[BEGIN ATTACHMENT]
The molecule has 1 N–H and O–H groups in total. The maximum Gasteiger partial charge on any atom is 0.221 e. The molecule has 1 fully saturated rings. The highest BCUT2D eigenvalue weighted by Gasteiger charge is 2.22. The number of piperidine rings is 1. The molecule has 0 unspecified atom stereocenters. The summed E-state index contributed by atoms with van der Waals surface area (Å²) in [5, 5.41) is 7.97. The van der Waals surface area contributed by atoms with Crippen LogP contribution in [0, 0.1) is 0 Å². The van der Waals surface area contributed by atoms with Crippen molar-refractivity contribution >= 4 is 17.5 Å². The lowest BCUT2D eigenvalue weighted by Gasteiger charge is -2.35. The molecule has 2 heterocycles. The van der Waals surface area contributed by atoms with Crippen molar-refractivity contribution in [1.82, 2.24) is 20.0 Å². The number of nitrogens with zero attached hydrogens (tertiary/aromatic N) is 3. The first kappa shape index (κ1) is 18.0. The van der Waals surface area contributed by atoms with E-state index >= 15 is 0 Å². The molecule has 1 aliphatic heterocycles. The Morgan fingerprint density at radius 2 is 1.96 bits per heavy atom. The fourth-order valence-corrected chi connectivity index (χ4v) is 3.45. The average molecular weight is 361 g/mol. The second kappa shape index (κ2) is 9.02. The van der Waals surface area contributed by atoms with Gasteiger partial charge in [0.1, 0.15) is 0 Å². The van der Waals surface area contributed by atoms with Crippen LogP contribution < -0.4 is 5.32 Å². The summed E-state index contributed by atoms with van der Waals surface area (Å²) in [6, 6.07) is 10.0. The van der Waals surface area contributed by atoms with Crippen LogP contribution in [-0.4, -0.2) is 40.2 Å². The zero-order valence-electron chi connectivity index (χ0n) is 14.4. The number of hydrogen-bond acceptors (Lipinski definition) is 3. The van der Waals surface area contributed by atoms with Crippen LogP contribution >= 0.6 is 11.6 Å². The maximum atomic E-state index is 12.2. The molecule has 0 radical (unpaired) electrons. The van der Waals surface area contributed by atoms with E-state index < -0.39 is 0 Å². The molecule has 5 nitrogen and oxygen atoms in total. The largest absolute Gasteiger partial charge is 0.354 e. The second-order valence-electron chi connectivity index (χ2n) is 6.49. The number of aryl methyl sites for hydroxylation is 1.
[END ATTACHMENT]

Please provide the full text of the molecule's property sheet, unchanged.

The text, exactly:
The molecule has 1 N–H and O–H groups in total. The maximum Gasteiger partial charge on any atom is 0.221 e. The molecule has 1 fully saturated rings. The highest BCUT2D eigenvalue weighted by Gasteiger charge is 2.22. The number of piperidine rings is 1. The molecule has 0 unspecified atom stereocenters. The summed E-state index contributed by atoms with van der Waals surface area (Å²) in [5, 5.41) is 7.97. The van der Waals surface area contributed by atoms with Crippen LogP contribution in [0, 0.1) is 0 Å². The van der Waals surface area contributed by atoms with Crippen molar-refractivity contribution >= 4 is 17.5 Å². The lowest BCUT2D eigenvalue weighted by Gasteiger charge is -2.35. The molecule has 2 heterocycles. The van der Waals surface area contributed by atoms with Crippen molar-refractivity contribution in [1.82, 2.24) is 20.0 Å². The number of nitrogens with zero attached hydrogens (tertiary/aromatic N) is 3. The first kappa shape index (κ1) is 18.0. The van der Waals surface area contributed by atoms with E-state index >= 15 is 0 Å². The molecule has 1 aliphatic heterocycles. The Morgan fingerprint density at radius 2 is 1.96 bits per heavy atom. The fourth-order valence-corrected chi connectivity index (χ4v) is 3.45. The average molecular weight is 361 g/mol. The second kappa shape index (κ2) is 9.02. The van der Waals surface area contributed by atoms with Gasteiger partial charge in [0.1, 0.15) is 0 Å². The van der Waals surface area contributed by atoms with Crippen LogP contribution < -0.4 is 5.32 Å². The summed E-state index contributed by atoms with van der Waals surface area (Å²) in [6, 6.07) is 10.0. The van der Waals surface area contributed by atoms with Crippen LogP contribution in [-0.4, -0.2) is 40.2 Å². The zero-order valence-electron chi connectivity index (χ0n) is 14.4. The number of hydrogen-bond acceptors (Lipinski definition) is 3. The van der Waals surface area contributed by atoms with Crippen LogP contribution >= 0.6 is 11.6 Å². The maximum atomic E-state index is 12.2. The molecule has 0 radical (unpaired) electrons. The van der Waals surface area contributed by atoms with E-state index < -0.39 is 0 Å². The molecule has 5 nitrogen and oxygen atoms in total. The largest absolute Gasteiger partial charge is 0.354 e. The second-order valence-electron chi connectivity index (χ2n) is 6.49. The number of aryl methyl sites for hydroxylation is 1.